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Making 2002 a successful and rewarding year

Willy Lin

There are two important tasks for the Hong Kong Shippers' Council in 2002.

One of them is to assist the sharpening of the competitiveness of Hong Kong as a shipping, airfreight and logistics centre. The Council believes that only when Hong Kong maintains its leading position that Hong Kong shippers could have the best services and selection of service providers. To achieve this objective, it is imperative to lower the costs of routing cargo through Hong Kong and operating costs in Hong Kong.

Hong Kong shippers are happy to see that haulage costs have been reduced over the last few years. It was achieved through improvements in the highway systems in Hong Kong and the Pearl River Delta, in boundary crossing facilities, in PRC Customs reforms, container terminals' productivity, open competition among the trucking operators and increased use of river trade transportations. The Hong Kong Shippers' Council will continue to support all future initiatives in further lowering the cost.

Among these initiatives, we could cite the Government's efforts to further expand the existing boundary crossing infrastructures, the forthcoming Western Corridor, the e-manifest proposal, the IT architecture that facilitates interfacing among various players in the industry; as well as private sector's attempts to achieve paperless transactions for container handling, to reduce the wastage brought by haulage of empty containers across the boundary, etc. The Council would also appeal to eliminate all artificial costs such as the boundary crossing license fee.

Yet efforts are required to make the industry even more competitive. The existing structure of the industry is such that operators could collaborate and dictate price. The most notorious example is shipping lines' Terminal Handling Charges. Hong Kong shippers are paying the world's highest THCs. While other expenses are coming down, shipping lines still refuse to lower their THC levels. Another example would be the Mid-stream Fee levied by the mid-stream operators. Ignoring objections from almost all sectors in the community, mid-stream operators are forcing their way through by penalizing the non-payers. In addition, the Council does not consider that there is sufficient competition among the container terminal operators. According to the latest survey carried out by the Marine Department, Hong Kong terminal costs are among the highest in the world and, in the region, higher than main competitors Tokyo, Singapore, Pusan, Shanghai and Kaohsiung. These high costs would diminish the efforts of Government to build Hong Kong up as a regional hub.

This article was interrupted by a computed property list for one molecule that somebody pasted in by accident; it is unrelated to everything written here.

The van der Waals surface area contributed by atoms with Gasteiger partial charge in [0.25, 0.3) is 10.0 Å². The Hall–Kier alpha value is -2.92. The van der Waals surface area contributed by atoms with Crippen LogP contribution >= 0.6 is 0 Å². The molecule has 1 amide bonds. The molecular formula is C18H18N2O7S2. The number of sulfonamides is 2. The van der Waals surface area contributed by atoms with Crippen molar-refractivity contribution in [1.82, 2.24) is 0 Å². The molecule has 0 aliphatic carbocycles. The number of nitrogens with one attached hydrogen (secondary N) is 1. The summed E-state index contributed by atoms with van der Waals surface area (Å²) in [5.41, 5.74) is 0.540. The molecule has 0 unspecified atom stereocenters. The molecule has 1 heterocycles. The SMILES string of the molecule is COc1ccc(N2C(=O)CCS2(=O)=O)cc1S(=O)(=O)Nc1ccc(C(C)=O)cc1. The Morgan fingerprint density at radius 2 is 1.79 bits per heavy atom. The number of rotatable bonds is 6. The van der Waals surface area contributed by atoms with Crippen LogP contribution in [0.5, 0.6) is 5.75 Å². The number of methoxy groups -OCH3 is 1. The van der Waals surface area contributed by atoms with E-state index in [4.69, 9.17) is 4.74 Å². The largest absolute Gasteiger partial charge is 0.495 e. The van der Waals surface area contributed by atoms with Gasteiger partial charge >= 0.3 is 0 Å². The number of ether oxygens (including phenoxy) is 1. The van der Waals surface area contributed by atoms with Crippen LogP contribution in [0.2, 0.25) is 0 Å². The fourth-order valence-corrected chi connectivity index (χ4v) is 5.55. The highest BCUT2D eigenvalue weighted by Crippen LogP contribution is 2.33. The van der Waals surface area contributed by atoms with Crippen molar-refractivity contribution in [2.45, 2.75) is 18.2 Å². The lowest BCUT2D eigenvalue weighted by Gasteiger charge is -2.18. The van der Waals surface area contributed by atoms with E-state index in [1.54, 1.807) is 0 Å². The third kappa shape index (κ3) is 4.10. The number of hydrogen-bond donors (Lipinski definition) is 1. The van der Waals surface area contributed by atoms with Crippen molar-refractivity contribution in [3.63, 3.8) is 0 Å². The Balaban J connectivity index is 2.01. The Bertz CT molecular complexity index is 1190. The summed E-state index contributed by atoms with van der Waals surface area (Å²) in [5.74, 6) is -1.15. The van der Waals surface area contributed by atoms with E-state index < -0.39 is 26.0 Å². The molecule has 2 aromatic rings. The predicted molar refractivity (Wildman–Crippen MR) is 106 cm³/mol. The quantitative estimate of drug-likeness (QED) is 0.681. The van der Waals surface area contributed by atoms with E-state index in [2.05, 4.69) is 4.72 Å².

Another major task for the Council is to help develop the logistics industry in Hong Kong to give higher value-added to users, i.e. shippers and operators routing cargo through Hong Kong. In this aspect, Hong Kong is indeed running against time. Almost all cities in the region are in a race to develop their facilities into logistic hubs. However, not all of them could succeed because the region simply could not support that many hubs. The Council would devote its efforts to achieving the objective of developing Hong Kong into a global and regional logistic hub. The Council supports the work of the Logistic Development Council, that includes all the important areas of physical and regulatory infrastructure; cyber and IT infrastructure; human resources; marketing and promotion; and support to SMEs. I myself have been appointed Shepherd of the H-logistics Working Group. It will be the Council's and my common objective to make sure that the logistics industry attracts the right batch of people; that educational institutes produce graduates possessing the quality and knowledge required by the industry; that professionals get the proper accreditation; and that there be adequate continuing educational opportunities for those employed in the logistics industry.

2002 will be a challenging year. Let's cheer up and make 2002 a successful and rewarding year.